Students who do not satisfactorily resolve their deficiencies prior to the agreed upon date will meet with the department head, the faculty graduate coordinator, and the committee chair (temporary sponsor) in order to discuss their termination from the department. These students will receive a letter from the department head notifying them of their dismissal from the program.

Remediation Form

  • New and continuing students who want to be considered for assistantships (teaching assistantships – TAs, research assistantships – RAs) must complete an assistantship application which will be sent via email from the Graduate Program Coordinator (GPC), approximately three months prior to the beginning of each semester. To be considered for assistantship support, continuing graduate students must have submitted to the School of Graduate Studies a Supervisory Committee form and a Program of Study form at the end of their second semester (master's students) or third semester (PhD students).
  • Graduate Instructors (GIs) will TA in the course before becoming the instructor of record. They also attend a graduate instructors forum the semesters before and during teaching as an instructor of record. They receive feedback on their syllabus and receive mentorship on teaching skills.
  • All teaching assistants and graduate instructors are required to take the Teaching Assistantship Orientation course (HDFS 6961) prior to beginning their assistantships. This course provides students with an introduction to becoming a teaching assistant in a university classroom.
  • As part of the qualifying review process, all teaching assistants, research assistants, and graduate instructors will be evaluated by their faculty supervisor each semester. Poor evaluations of any graduate assistant or graduate instructor will result in discontinuation of future TAs, RAs, or GIs.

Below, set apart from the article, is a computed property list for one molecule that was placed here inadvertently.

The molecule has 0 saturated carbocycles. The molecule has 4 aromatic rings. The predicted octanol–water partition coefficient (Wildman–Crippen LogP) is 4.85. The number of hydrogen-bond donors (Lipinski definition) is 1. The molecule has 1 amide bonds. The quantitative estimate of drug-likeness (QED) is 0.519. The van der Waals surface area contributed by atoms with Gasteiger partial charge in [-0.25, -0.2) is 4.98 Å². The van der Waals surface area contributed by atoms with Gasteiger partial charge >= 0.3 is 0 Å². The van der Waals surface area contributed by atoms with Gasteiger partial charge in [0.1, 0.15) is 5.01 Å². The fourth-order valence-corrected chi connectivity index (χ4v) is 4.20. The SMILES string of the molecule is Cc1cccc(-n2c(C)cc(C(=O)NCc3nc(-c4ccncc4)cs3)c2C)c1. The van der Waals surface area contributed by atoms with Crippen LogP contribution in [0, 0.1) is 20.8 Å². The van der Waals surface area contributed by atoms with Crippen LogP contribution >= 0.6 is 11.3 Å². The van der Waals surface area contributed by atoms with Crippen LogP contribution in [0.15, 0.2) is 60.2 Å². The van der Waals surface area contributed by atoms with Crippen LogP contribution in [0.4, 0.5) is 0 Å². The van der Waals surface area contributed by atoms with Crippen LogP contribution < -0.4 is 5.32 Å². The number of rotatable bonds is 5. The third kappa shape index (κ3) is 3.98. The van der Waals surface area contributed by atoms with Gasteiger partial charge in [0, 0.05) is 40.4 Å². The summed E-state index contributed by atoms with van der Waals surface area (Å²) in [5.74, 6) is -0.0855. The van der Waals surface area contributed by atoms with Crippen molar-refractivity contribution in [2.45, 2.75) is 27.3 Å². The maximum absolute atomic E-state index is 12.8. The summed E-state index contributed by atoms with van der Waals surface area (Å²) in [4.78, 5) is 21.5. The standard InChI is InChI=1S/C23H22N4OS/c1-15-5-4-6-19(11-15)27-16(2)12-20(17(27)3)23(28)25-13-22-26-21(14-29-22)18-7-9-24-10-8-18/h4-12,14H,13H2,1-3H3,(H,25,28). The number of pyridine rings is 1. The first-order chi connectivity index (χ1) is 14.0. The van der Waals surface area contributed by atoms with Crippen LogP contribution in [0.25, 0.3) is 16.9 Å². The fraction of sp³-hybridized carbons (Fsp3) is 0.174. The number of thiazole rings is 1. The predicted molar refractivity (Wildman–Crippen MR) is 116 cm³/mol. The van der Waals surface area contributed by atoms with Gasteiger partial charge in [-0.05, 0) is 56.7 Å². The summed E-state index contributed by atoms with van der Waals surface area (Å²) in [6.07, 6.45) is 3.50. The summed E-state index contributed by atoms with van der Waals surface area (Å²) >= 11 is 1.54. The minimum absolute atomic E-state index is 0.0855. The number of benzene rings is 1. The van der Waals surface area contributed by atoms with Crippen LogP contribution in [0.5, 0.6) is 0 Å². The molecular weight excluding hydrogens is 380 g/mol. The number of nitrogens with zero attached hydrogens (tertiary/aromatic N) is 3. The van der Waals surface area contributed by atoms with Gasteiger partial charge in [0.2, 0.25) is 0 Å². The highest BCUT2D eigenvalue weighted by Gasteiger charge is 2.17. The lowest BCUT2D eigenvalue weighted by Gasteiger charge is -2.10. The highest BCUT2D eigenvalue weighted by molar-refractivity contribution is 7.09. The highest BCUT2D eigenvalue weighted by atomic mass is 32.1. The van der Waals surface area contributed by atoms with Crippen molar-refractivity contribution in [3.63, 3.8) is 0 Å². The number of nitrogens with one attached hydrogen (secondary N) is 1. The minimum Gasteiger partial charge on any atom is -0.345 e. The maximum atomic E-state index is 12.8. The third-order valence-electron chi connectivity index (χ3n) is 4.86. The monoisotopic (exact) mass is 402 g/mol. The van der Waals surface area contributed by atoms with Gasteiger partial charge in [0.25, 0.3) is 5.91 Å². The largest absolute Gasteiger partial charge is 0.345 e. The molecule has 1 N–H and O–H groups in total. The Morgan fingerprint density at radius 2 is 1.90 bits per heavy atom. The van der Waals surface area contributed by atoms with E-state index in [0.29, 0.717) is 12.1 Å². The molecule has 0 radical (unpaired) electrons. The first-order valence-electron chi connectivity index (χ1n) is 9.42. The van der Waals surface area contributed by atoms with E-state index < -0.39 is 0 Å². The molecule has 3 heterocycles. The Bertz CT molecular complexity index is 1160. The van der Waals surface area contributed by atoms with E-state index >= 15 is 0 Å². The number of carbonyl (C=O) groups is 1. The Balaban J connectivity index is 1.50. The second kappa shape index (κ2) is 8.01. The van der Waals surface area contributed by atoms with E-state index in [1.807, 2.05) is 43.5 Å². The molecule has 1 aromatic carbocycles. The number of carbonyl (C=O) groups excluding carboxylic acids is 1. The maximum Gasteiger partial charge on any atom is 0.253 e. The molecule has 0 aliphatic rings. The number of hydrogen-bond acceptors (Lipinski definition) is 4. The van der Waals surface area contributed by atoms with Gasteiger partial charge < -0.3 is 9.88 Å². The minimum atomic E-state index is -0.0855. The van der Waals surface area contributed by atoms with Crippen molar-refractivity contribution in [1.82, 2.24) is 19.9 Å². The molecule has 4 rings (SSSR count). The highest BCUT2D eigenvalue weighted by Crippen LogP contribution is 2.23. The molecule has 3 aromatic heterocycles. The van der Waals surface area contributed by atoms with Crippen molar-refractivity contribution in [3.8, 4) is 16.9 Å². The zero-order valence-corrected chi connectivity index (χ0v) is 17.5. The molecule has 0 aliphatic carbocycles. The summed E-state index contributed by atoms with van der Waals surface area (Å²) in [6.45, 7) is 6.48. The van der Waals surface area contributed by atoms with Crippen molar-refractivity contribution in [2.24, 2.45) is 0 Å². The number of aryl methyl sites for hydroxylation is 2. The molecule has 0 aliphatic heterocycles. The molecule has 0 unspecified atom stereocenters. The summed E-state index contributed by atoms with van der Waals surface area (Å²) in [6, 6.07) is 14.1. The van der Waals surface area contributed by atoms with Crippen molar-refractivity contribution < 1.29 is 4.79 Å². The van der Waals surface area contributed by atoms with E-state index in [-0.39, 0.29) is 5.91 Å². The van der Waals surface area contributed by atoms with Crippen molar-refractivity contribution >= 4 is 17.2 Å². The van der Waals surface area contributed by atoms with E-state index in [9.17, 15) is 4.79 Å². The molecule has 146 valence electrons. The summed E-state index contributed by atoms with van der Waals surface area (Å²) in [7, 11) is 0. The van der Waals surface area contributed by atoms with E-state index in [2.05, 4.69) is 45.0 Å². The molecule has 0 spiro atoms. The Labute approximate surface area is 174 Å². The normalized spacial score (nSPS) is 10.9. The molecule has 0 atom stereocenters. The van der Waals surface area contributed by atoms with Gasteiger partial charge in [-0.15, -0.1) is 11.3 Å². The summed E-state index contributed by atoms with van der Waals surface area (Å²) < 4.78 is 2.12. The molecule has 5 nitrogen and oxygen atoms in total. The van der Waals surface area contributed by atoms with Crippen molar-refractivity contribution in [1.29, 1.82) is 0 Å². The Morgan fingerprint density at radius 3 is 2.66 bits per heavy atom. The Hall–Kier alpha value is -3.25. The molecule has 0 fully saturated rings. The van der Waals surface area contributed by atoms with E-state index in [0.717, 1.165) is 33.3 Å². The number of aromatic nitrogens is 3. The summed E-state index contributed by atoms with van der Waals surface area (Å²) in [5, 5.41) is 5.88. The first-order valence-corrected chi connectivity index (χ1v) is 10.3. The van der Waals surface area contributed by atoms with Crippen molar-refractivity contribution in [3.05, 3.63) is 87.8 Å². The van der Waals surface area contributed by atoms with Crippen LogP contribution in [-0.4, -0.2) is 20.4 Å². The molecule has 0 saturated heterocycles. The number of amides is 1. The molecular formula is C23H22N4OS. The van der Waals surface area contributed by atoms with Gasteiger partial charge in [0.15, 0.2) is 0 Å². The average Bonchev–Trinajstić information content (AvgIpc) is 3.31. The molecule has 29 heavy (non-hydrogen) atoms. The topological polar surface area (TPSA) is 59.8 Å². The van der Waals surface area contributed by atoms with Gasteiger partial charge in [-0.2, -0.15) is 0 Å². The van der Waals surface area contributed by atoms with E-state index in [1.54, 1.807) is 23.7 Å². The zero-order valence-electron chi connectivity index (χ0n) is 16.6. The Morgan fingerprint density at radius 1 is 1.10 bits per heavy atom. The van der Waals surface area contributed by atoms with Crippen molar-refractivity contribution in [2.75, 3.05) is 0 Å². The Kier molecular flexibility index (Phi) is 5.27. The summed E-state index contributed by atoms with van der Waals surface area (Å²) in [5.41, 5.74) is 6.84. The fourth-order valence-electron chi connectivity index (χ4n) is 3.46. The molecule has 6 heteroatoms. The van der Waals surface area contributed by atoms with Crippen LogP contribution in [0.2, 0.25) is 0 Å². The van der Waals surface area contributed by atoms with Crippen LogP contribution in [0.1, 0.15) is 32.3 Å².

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PhD Assistantships

Prior to being awarded an assistantship, students' progress to degree completion will be evaluated. Only students who are making adequate progress towards degree completion will be considered for departmental assistantships or for graduate instructorships.

PhD Tuition Waivers/Awards

Tuition waivers and awards are available to PhD students who have a .50 asistantship (20 hours) for the entire semester that it is awarded, and meet the following criteria:

  • Full-time
    • Registered for ≥9 graduate credits; or
    • Registered for ≥6 graduate credits if employed as a graduate assistant for ≥15 hours per week; or
    • Registered for 3 graduate credits with all required coursework completed and only the research component of the degree remaining (the student’s Program of Study must have been submitted to the School of Graduate Studies); or
    • Registered for ≥3 graduate credits during the semester of the final thesis/dissertation defense or, in a non-thesis degree program, the last semester of coursework required on the student’s Program of Study
    • Nonresident, domestic students may receive nonresident tuition awards or waivers for no more than 12 continuous months
    • For additional information regarding Utah residency requirements, visit the Admissions residency page.
  • Matriculated
  • Limited to 83 credits for Post-BS and 62 credits for Post-MS HDFS PhD students
  • Credits on Program of Study
  • Program of Study requirements:
    • Classes covered by tuition awards must be on the final doctoral Program of Study
    • ≤3 credits of 3000-4990 level courses are eligible
    • Courses with grades of C- or lower cannot be included on the Program of Study and are ineligible for tuition awards
    • Programs of Study must be submitted by the end of the second semester for master’s students and by the end of the 3rd semester for doctoral students
  • Additional Eligibility Requirements for EEJCEHS College Pool Tuition Awards:
    • Students must maintain a ≥3.0 cumulative GPA
    • Tuition awards are available for ≤12 credits for fall/spring semesters, ≤6 credits for summer semester
    • Courses added after 15th day of classes are not eligible for tuition awards
    • Tuition awards do not pay for any portion of a dropped course after the 100% refund date
    • Tuition awards cover the cost of on-campus courses only
    • No more than 6 credits of 6970 (thesis) or 15 credits of 7970 (dissertation) qualify for tuition awards